1, 2, 3… Simple Ways to Reverse the Aging Process (No Purchase Necessary)

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  • By Michele Howe.

    Sometimes we make things way more complicated than they are. Every marketer tries to sell us a product that includes a promise to reverse the aging process. In truth, it would be much easier if these products worked. But since they don’t…we have to rely on doing things the old-fashioned way by implementing self-discipline and doing some lifestyle introspection.

    Like most people, I love shortcuts…but with health and aging, they simply don’t work.

    Here’s what does…in three simple steps.

    There are several lifestyle changes that can result in improved health and positively affect the aging process. Promise. And this guarantee comes straight from a physician who specializes in helping people age strong.

    Read Dr. Christopher Foetisch’s recommendations for reversing the aging process.

    Simple as 1, 2, 3…

    ONE: Weight loss is one of the most significant ways to peel off the years, not only will you obtain the cosmetic benefits of weight loss, but you will also receive many physical benefits. These include less stress on your joints and back, reduced risk of diabetes, improvement in blood pressure, increased mobility, and better sleep.

    FOCUS POINT FOR CHANGE: Concentrate on lowering fat and sugar intake for fastest results.

    TWO: Get seven to eight hours of sleep a night. Caution: too much sleep can have an adverse effect on overall health.

    FOCUS POINT FOR CHANGE: clock in your nighttime sleep hours, but do not nap excessively during the day. Researchers from the California Pacific Medical Center Research Institute found that elderly white women who took a daily siesta were 44% more likely to die from any cause, 58% more prone to dying from heart problems, and nearly 60% more likely to die from non-cardiovascular or non-cancer causes. Those who napped less than three hours a week showed no increased chance of death.

    THREE: Address your stress, as it is one of the biggest factors in premature aging. Stress causes the brain to produce chemicals that directly affect health negatively.

    FOCUS POINT FOR CHANGE: Exercise several times a week to add muscle mass and strength and also gain improved cardiovascular health. A study of 9,611 adults in Medicine and Science in Sports and Exercise showed that those who were regularly active in their 50s and early 60s were about 35 percent less likely to die in the next eight years than those who were sedentary.

    Michele Howe

    Michele Howe is a reviewer for Publishers Weekly, FaithfulReader.com, Retailers + Resources, Foreword Magazine, TeenReads.com, KidReads.com, among many others national and international publications. She has published over 2500 reviews/articles and has been featured on numerous radio shows across the country speaking on topics such as parenting and a diverse range of women's health issues. Her work has been published in MORE, FIRST for Women, Good Housekeeping, Christianity Today, Discipleship Journal, Midwest Living, Parentlife, Fullfill, Christian Single, Single Parent Family, Focus on the Family, PRISM, and Connections. She also does manuscript reviewing for several publishing houses including New Growth Press.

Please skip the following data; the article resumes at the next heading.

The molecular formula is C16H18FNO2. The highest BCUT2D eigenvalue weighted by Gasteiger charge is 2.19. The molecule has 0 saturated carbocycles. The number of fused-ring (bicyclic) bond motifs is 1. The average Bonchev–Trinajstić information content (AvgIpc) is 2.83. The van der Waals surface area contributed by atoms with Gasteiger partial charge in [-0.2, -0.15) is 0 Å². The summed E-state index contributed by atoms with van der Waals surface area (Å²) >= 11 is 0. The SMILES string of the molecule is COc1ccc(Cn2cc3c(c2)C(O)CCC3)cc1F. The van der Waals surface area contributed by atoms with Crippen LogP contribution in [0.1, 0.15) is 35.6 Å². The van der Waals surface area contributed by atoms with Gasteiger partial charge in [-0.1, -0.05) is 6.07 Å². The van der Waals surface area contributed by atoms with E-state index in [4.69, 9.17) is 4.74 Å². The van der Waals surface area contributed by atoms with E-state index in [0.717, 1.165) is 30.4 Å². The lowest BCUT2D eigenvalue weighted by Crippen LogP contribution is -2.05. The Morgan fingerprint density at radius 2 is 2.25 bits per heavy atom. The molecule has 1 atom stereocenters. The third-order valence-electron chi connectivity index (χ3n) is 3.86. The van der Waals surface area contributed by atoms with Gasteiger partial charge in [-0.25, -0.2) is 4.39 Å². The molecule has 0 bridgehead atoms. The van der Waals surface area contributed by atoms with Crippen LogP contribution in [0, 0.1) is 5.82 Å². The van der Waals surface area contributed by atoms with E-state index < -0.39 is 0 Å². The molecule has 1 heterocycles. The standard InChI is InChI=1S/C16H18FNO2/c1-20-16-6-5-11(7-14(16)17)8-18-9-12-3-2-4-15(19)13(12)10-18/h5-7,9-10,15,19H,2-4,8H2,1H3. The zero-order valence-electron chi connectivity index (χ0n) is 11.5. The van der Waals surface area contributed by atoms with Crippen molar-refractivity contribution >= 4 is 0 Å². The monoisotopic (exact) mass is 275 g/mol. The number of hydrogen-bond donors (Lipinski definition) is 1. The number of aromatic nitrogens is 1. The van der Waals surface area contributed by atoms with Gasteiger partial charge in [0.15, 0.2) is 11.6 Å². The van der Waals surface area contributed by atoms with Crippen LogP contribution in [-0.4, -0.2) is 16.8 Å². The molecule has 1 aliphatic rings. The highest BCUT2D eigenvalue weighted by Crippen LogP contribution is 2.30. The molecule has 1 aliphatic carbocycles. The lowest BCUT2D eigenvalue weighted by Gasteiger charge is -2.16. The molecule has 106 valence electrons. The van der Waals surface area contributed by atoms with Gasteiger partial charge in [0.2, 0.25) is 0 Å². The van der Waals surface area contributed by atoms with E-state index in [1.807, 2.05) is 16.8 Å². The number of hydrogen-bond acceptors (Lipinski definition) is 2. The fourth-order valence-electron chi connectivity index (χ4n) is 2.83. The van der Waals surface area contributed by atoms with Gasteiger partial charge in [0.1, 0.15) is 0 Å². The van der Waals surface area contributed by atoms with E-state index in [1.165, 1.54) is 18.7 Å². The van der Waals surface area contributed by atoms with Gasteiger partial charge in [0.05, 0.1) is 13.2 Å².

Michele is the author of eighteen books for women. Her first book, "Going It Alone: Meeting the Challenges of Being a Single Mom" (Hendrickson Publishers), provided hope and practical helps for single moms new to parenting solo. She has also authored "Pilgrim Prayers for Single Mothers" (Pilgrim Press) and a third book of helps for single mothers titled, "Successful Single Moms" (Pilgrim Press.) In addition to these resources for single mothers, Michele wrote four separate titles combining real life stories with inspirational prayer retreats. These titles published by (Jossey-Bass) include: "Prayers for Homeschooling Moms," "Prayers to Nourish a Woman's Heart," "Prayers of Comfort and Strength" and "Prayers for New and Expecting Moms."

    Her more recent books include a follow-up resource to "Going It Alone" titled, "Still Going It Alone: Mothering with Faith and Finesse Once the Children Have Grown" (Hendrickson Publishers) and "Burdens Do a Body Good: Meeting Life's Challenges with Strength and Soul" co-authored with orthopedic surgeon, Dr. Christopher A. Foetisch (Hendrickson Publishers).

    One Size Fits All: Making Meaningful Choices, Stepping Into a Meaningful Life was released in early 2013 by Lighthouse of the Carolinas. Burden Lifters: Every Woman's Every Day Resource Kit for a Healthy, Happy Life was released by Bondfire Books in late 2013 and ACTA Publications released, "Faith, Friends, and Other Floatation Devices" which is a compilation of stories, quotes, and practical lifestyle recommendations for "staying afloat" during life's toughest times. Her newest book, Empty Nest, What's Next? Parenting Adult Children Without Losing Your Mind was published fall of 2015. In the fall of 2016, "Caring for Aging Parents: Lessons in Love, Loss, and Letting Go" was released by Hendrickson Publishers. Summer of 2017, her sequel to Empty Nest, What's Next? will be published, Preparing, Adjusting, and Loving the Empty Nest. Read more of Michele's work at michelehowe.wordpress.com and contact Michele at: michelehowewrites@gmail.com.

    For more information, please visit michelehowe.wordpress.com.

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